i remember heidi telling me about a conversation she was having on a mother-daughter weekend with her sweet mom, among other mothers and daughters. they were sipping glasses of wine and started listing some of the things that were disconcerting to them about themselves.
we women (and men) have all done it. we are sitting smack in the middle of a society that puts great value on appearance and youth, rather than the wrinkles of wisdom, the not-perfect-shape of having children and nurturing families, the heart-showing-on-our-face that has learned great empathy through the years, the grey hair of hard work and compassion. and so we complain about the obvious changes we are going through.
i have looked in the mirror numerous times and thought, “wait! hold on! that is NOT how i look!” followed closely by, thinking, “it must be the lighting! good grief, why do they use these dreadful florescent lights? where are the soft white light bulbs? what about indirect lighting?! haven’t they invented soft focus mirrors yet?? umm, i prefer my photos over-exposed, thankyouverymuch.” we are hard on ourselves. understatement.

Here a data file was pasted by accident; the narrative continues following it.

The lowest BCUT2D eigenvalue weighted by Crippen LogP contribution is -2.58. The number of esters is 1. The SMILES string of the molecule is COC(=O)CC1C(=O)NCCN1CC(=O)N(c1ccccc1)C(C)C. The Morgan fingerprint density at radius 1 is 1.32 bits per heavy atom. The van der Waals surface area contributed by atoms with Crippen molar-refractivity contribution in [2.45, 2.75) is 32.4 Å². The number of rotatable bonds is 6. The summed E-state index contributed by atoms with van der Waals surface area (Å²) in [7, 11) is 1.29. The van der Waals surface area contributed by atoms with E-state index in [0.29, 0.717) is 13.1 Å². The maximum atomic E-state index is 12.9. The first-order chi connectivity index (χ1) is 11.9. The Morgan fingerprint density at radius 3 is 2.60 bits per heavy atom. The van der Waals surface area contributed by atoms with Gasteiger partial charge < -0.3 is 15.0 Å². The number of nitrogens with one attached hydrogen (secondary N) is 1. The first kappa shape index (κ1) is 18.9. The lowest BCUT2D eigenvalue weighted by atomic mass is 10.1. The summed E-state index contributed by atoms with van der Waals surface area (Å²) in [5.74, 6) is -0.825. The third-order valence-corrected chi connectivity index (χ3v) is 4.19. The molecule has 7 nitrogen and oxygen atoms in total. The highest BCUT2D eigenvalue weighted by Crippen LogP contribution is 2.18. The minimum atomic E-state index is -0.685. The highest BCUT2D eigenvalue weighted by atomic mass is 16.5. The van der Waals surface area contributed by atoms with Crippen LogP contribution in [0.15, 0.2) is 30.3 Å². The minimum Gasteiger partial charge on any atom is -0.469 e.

instead of recognizing the beauty, the light in our eyes, the smile lines on our faces, the brow of concern, we list to the negative. we do not look like the photoshopped version in the magazine; we cannot measure up to the three-or-four-decades-younger version of even ourselves. life changes us. why is it so easy to minimize ourselves and so difficult not to maximize what those changes have brought?
heidi’s mom interrupted the conversation. she gently stopped the flowing list of self-deprecating complaints. and she said, “you will never be more beautiful than you are right now.”
we passed this spray-painted graffiti in chicago. i grabbed the phone out of my purse and tried to quickly capture it. my finger blurred part of the image and i ruminated after on how i had ruined the photo. and then i realized that no, indeed i had not ruined it. for that blurry flaw in the photo would remind me (much better than were it not to be there) that we were walking fast down the sidewalk on the opposite side of the street, trying to capture the photo inbetween lots of traffic, laughing and excitedly on our way to see The Boy. that blurred sixth of the photo – a photo that was not perfect – would remind me of that day, imprinting in my life right then, the reminder timely and empowering.
you are beautiful. right now.